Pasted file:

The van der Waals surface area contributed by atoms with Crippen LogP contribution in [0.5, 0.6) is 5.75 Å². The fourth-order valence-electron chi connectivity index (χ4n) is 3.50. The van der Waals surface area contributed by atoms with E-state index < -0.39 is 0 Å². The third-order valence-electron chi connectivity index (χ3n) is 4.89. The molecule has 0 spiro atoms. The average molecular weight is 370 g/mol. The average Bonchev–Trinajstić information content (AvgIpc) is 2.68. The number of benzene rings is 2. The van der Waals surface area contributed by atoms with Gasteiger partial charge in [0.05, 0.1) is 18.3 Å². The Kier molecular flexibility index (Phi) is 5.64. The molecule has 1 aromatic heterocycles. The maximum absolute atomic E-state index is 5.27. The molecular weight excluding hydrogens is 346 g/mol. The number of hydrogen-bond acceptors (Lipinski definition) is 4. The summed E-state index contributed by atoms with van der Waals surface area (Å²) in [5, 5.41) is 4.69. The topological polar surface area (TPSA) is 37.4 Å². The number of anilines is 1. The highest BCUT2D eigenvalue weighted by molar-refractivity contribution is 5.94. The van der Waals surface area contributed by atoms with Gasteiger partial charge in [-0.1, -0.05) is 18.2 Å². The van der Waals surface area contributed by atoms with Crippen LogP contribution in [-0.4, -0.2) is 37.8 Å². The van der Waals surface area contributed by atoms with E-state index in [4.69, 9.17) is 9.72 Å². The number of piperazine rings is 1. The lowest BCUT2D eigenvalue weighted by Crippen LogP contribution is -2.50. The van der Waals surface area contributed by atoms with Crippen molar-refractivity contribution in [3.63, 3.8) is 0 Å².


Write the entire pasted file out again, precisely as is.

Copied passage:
The van der Waals surface area contributed by atoms with Crippen LogP contribution in [0.5, 0.6) is 5.75 Å². The fourth-order valence-electron chi connectivity index (χ4n) is 3.50. The van der Waals surface area contributed by atoms with E-state index < -0.39 is 0 Å². The third-order valence-electron chi connectivity index (χ3n) is 4.89. The molecule has 0 spiro atoms. The average molecular weight is 370 g/mol. The average Bonchev–Trinajstić information content (AvgIpc) is 2.68. The number of benzene rings is 2. The van der Waals surface area contributed by atoms with Gasteiger partial charge in [0.05, 0.1) is 18.3 Å². The Kier molecular flexibility index (Phi) is 5.64. The molecule has 1 aromatic heterocycles. The maximum absolute atomic E-state index is 5.27. The molecular weight excluding hydrogens is 346 g/mol. The number of hydrogen-bond acceptors (Lipinski definition) is 4. The summed E-state index contributed by atoms with van der Waals surface area (Å²) in [5, 5.41) is 4.69. The topological polar surface area (TPSA) is 37.4 Å². The number of anilines is 1. The highest BCUT2D eigenvalue weighted by molar-refractivity contribution is 5.94. The van der Waals surface area contributed by atoms with Gasteiger partial charge in [-0.1, -0.05) is 18.2 Å². The van der Waals surface area contributed by atoms with Crippen LogP contribution in [-0.4, -0.2) is 37.8 Å². The van der Waals surface area contributed by atoms with E-state index in [4.69, 9.17) is 9.72 Å². The number of piperazine rings is 1. The lowest BCUT2D eigenvalue weighted by Crippen LogP contribution is -2.50. The van der Waals surface area contributed by atoms with Crippen molar-refractivity contribution in [3.63, 3.8) is 0 Å².